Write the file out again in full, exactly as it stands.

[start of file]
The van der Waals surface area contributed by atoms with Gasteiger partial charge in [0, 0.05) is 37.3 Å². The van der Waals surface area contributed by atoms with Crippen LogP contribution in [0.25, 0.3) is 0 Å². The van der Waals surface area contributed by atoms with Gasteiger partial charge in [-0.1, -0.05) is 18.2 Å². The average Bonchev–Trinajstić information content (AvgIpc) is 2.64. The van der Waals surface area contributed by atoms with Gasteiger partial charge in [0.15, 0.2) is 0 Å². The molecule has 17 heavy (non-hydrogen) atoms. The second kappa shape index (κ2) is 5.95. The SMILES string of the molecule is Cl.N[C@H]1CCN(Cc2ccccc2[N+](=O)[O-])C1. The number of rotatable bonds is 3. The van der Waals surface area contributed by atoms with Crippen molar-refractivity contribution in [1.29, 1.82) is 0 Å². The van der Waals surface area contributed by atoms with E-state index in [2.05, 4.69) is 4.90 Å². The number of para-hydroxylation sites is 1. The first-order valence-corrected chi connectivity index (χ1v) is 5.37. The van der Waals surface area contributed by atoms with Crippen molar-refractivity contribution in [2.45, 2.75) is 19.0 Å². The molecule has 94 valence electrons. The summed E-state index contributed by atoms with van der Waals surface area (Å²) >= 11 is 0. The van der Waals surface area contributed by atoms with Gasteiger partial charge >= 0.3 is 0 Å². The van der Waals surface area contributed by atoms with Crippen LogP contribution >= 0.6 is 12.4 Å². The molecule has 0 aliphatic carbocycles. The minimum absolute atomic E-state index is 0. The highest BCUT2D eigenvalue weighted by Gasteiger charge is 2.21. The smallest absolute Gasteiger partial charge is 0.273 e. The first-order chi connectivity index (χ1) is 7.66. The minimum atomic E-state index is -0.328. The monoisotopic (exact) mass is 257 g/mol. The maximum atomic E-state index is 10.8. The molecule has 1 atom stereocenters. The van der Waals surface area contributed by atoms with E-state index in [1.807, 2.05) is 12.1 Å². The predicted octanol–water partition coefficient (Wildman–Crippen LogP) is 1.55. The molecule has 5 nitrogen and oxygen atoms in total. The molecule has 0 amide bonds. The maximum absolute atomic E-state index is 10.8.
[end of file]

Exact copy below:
The van der Waals surface area contributed by atoms with Gasteiger partial charge in [0, 0.05) is 37.3 Å². The van der Waals surface area contributed by atoms with Crippen LogP contribution in [0.25, 0.3) is 0 Å². The van der Waals surface area contributed by atoms with Gasteiger partial charge in [-0.1, -0.05) is 18.2 Å². The average Bonchev–Trinajstić information content (AvgIpc) is 2.64. The van der Waals surface area contributed by atoms with Gasteiger partial charge in [0.15, 0.2) is 0 Å². The molecule has 17 heavy (non-hydrogen) atoms. The second kappa shape index (κ2) is 5.95. The SMILES string of the molecule is Cl.N[C@H]1CCN(Cc2ccccc2[N+](=O)[O-])C1. The number of rotatable bonds is 3. The van der Waals surface area contributed by atoms with Crippen molar-refractivity contribution in [1.29, 1.82) is 0 Å². The van der Waals surface area contributed by atoms with E-state index in [2.05, 4.69) is 4.90 Å². The number of para-hydroxylation sites is 1. The first-order valence-corrected chi connectivity index (χ1v) is 5.37. The van der Waals surface area contributed by atoms with Crippen molar-refractivity contribution in [2.45, 2.75) is 19.0 Å². The molecule has 94 valence electrons. The summed E-state index contributed by atoms with van der Waals surface area (Å²) >= 11 is 0. The van der Waals surface area contributed by atoms with Gasteiger partial charge >= 0.3 is 0 Å². The van der Waals surface area contributed by atoms with Crippen LogP contribution >= 0.6 is 12.4 Å². The molecule has 0 aliphatic carbocycles. The minimum absolute atomic E-state index is 0. The highest BCUT2D eigenvalue weighted by Gasteiger charge is 2.21. The smallest absolute Gasteiger partial charge is 0.273 e. The first-order chi connectivity index (χ1) is 7.66. The minimum atomic E-state index is -0.328. The monoisotopic (exact) mass is 257 g/mol. The maximum atomic E-state index is 10.8. The molecule has 1 atom stereocenters. The van der Waals surface area contributed by atoms with E-state index in [1.807, 2.05) is 12.1 Å². The predicted octanol–water partition coefficient (Wildman–Crippen LogP) is 1.55. The molecule has 5 nitrogen and oxygen atoms in total. The molecule has 0 amide bonds. The maximum absolute atomic E-state index is 10.8.